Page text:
Hippoman appears on page 10, a passenger in a car which Modyun hails. Also in the car are Jaguarman, Foxman, and Grizzly Bearman. Over the centuries the animal-people who live outside the barrier have forgotten all about humanity, and these four individuals are led to believe that Modyun is a species of ape they have never seen before. He tells them he just arrived from Africa, and they show him around the creature-man city, an automatic metropolis run by computers built by men millennia ago. At the same time that Modyun is learning about the city, he is learning what it is to have a body that can move and feel, growing accustomed to the tedious need to eat and use the toilet.

Mankind had left the various animal people in a state of equality, but it soon becomes apparent that the hyena men are now in charge.  Modyun discovers that space aliens have secretly taken over the Earth, and put the the hyena men on top to serve as their henchmen!  The peaceful animal people are being sent off into space in the millions to fight in the aliens' campaign to conquer the galaxy! These aliens ignored humanity as long as men stayed shut up in their fortress, but when Modyun starts poking around they blow up the human fortress with one blast.  Modyun is now the last man on Earth!

In a clever parallelism, we learn that thousands of years ago, before humans had "improved" animals through genetic engineering, the aliens had "improved" human beings, in a bid to turn them decadent, so they wouldn't resist conquest. Modyun, in his investigation of the aliens who have exterminated humanity and duped the animal people into being their foot soldiers, may have to bend the rules of his pacifistic philosophy a bit. This investigation takes Modyun into space, along with his four buddies, to various worlds where they face diverse challenges.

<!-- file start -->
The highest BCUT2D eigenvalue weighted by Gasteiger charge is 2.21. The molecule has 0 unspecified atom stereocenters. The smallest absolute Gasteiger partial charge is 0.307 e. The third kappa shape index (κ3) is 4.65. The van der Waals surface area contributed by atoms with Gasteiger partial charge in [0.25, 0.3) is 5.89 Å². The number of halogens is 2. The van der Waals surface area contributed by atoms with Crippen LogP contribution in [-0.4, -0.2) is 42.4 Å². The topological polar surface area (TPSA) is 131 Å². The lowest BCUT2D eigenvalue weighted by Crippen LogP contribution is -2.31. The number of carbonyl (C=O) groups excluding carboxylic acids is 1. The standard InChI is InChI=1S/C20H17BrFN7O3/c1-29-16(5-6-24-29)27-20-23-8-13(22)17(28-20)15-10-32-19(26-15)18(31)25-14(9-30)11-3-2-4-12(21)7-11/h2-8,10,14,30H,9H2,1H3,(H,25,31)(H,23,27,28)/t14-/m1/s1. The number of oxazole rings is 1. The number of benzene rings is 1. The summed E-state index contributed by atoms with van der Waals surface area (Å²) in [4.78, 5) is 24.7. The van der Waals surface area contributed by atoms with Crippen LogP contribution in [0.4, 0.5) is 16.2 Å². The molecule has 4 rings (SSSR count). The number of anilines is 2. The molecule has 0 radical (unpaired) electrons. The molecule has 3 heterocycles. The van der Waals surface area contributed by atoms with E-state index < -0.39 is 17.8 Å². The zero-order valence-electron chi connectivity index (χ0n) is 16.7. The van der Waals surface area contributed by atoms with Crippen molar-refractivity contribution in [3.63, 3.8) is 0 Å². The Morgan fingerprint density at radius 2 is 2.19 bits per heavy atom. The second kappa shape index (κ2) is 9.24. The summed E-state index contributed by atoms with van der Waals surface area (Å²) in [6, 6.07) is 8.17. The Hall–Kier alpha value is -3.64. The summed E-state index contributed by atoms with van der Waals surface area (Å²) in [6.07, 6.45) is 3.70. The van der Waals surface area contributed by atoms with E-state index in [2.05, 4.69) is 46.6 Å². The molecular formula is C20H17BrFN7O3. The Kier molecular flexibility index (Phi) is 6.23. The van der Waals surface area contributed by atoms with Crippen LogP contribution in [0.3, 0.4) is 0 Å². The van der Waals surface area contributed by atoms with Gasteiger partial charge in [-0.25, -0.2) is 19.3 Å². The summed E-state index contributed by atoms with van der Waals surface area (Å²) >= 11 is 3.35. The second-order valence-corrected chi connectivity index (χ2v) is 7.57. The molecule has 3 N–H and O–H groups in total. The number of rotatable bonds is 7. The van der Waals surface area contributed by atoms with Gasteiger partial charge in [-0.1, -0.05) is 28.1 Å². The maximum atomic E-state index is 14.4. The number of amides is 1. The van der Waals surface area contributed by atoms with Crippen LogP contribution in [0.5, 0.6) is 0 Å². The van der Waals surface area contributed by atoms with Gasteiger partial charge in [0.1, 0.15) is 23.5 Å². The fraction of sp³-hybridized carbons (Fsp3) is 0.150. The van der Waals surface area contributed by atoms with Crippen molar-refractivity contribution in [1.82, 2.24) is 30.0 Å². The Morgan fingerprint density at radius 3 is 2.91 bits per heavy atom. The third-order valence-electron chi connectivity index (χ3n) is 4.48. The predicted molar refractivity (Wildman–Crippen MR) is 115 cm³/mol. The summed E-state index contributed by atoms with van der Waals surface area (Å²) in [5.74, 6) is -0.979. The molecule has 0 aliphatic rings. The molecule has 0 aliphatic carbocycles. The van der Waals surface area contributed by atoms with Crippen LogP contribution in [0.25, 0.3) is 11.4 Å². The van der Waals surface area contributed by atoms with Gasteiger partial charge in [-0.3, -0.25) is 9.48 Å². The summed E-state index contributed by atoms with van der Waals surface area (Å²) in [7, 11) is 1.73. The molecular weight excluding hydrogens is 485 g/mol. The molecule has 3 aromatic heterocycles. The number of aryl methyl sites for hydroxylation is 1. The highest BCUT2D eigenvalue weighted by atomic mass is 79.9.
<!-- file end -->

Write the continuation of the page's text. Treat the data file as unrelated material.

I thought Battle for Forever was fun, and easier to follow than many Van Vogt novels. I also thought this one had a little more human feeling, thanks to its portrayal of the first man in thousands of years to physically experience such emotions as fear, anger, and affection.  Modyun is also the first man in over 3000 years to attempt sexual intercourse. Some of Modyun's interactions with the aliens and with the animal people were quite amusing.

Battle for Forever still has much of the stuff we expect from Van Vogt, like mental powers, jarring plot twists and scene transitions, and poorly constructed sentences. I'm a supporter of Van Vogt's, but I have to admit that when it comes to the nuts and bolts of being a writer, like putting together sentences that are clear and/or beautiful, Van Vogt is not very good. I've come to accept this as part of the Van Vogt experience; not every SF writer can be a Tom Disch or a Gene Wolfe, after all.